1-23-380 (Supp. 2006); see also Byerly Hosp. v. S.C. State Health & Human Servs. Fin. Comm’n, 319 S.C. 225, 229, 460 S.E.2d 383, 385 (1995).
The standard used by appellate bodies, including the ALC, to review agency
decisions is provided by S.C. Code Ann. §1-23-380(A)(5) (Supp. 2006).
This section provides:
The court may not
substitute its judgment for the judgment of the agency as to the weight of the
evidence on questions of fact. The court may affirm the decision of the agency
or remand the case for further proceedings. The court may reverse or modify
the decision [of the agency] if substantial rights of the appellant have been
prejudiced because the administrative findings, inferences, conclusions, or
violation of constitutional or statutory provisions;
excess of the statutory authority of the agency;
upon unlawful procedure;
by other error of law;
erroneous in view of the reliable, probative, and substantial evidence on the
whole record; or
or capricious or characterized by abuse of discretion or clearly unwarranted
exercise of discretion.
S.C. Code Ann. §
1-23-380(A)(5) (Supp. 2006).
pursuant to the APA, this Court’s review is limited to deciding whether the
DMVH’s Final Order and Decision is unsupported by substantial evidence or is affected
by an error of law. Bass v. Kenco Group, 366 S.C. 450, 457, 622 S.E.2d
577, 581 (Ct. App. 2005). Substantial evidence is not a mere scintilla of
evidence, nor the evidence viewed blindly from one side of the case, but is
evidence which, considering the record as a whole, would allow reasonable minds
to reach the conclusion the agency reached in order to justify its action. Hargrove
v. Titan Textile Co., 360 S.C. 276, 289, 599 S.E.2d 604, 611 (Ct. App.
2004). The possibility of drawing two inconsistent conclusions from the
evidence does not prevent the agency’s findings from being supported by
substantial evidence. Id. at 290, 599 S.E.2d at 611. The party
challenging an agency’s decision has the burden of proving convincingly that
the agency’s decision is unsupported by substantial evidence. Waters v. S.C. Land Resources Conservation Comm’n, 321 S.C. 219, 226, 467 S.E.2d 913, 917 (1996).
Santos contends that the DMVH hearing officer erred in sustaining the suspension of
Appellant’s driving privileges when the DataMaster operator failed to time
stamp the DataMaster ticket. I disagree.
Department argues, and I concur, that South Carolina case law overwhelmingly
renounces Santos’ position. See State v. Jansen, 305 S.C.
320, 408 S.E.2d 235 (1991) (holding that where there is no breath test
employed, “the Parker precautions do not apply” as there are “no test results which required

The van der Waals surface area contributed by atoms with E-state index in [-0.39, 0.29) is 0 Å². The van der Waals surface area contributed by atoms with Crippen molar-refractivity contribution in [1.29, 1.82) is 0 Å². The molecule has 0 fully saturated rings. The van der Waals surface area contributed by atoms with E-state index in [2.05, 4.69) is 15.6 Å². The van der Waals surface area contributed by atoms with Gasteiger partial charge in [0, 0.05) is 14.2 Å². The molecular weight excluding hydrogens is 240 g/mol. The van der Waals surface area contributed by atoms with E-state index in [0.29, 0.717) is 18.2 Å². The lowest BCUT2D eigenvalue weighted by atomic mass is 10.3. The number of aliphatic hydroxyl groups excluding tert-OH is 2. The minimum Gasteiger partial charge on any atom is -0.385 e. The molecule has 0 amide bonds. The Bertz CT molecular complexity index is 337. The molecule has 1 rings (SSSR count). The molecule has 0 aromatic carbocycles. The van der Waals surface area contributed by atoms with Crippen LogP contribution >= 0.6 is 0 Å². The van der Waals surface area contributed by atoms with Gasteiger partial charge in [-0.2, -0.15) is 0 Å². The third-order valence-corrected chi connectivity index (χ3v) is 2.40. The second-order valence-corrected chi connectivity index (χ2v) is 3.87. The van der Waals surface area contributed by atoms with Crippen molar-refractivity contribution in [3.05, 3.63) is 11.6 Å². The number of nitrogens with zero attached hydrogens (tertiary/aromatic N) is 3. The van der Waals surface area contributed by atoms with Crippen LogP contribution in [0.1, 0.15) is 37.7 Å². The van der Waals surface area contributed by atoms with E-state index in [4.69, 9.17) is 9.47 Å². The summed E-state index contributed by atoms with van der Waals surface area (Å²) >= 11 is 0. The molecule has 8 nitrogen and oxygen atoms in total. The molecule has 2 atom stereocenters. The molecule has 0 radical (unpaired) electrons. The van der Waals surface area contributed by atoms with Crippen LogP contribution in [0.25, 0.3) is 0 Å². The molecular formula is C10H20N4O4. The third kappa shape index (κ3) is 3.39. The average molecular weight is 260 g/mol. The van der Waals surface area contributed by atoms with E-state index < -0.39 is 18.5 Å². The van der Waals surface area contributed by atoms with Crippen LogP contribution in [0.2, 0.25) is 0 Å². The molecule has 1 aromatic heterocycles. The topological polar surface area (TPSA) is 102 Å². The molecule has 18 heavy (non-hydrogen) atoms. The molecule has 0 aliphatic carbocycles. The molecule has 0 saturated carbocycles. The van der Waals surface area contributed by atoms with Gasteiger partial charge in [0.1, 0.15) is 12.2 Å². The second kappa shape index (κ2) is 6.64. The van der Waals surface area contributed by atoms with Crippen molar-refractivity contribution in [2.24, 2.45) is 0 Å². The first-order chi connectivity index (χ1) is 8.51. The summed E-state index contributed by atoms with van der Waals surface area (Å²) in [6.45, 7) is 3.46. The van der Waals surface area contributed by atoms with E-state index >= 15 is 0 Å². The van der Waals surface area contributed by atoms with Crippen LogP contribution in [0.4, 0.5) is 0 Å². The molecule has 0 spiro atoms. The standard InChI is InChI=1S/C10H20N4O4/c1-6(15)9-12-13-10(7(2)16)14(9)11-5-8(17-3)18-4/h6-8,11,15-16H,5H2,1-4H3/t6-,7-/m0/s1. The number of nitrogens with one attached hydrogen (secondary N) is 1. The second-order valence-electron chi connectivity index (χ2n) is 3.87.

protection from improper testing procedures.”); S.C. Dep’t. of Motor
Vehicles v. Nelson, 364 S.C. 514, 613 S.E.2d 544 (Ct. App. 2005) (holding
that failure to conduct a breath test within three hours of arrest has no
effect where the motorist withholds his consent to testing.); Ex parte Horne,
303 S.C. 30, 397 S.E.2d 788 (Ct. App. 1990) (holding that “the Department can
suspend a driver’s license of a person arrested for driving under the influence
where the person refused a request to submit to a breath test notwithstanding
the absence of proof that the person who made the request observed the accused
for 20 minutes prior to making the request.”).
Here, Officer Swinton
testified that Santos’ mouth was checked and “a 20 minute observation period
was conducted….” (R. at 6). Officer Swinton also testified that Santos “was given the opportunity to provide a breath sample which he refused.” (R. at 7).
Furthermore, Officer Swinton entered into evidence completed copies of the
SLED-issued “Driving Under the Influence Advisement” form, the notice of
suspension, and the breath alcohol analysis test report, all of which had been
signed by Santos. (R. at 28, 29, 30, respectively). Importantly, the SLED-issue
“Driving Under the Influence Advisement” form, which was signed by Santos, provides the following: “…(D) Time stamp Breath Alcohol Analysis Test Report. (Not
required if a refusal has occurred.)” (R. at 28) (emphasis added).
on the foregoing evidence, which was not contradicted, I find that substantial
evidence supports the DMVH hearing officer’s finding that Officer Swinton
observed the appropriate procedures. Moreover, because Santos refused to submit
to a breath test, there is no merit in his contention that his suspension
should be rescinded because the DataMaster ticket was not time stamped.
Accordingly, the DMVH hearing officer’s Final Order and Decision must be
is hereby ordered that the DMVH’s Final Order and Decision is AFFIRMED.
AND IT IS SO ORDERED.
John D. McLeod
November 29, 2007
Columbia, South Carolina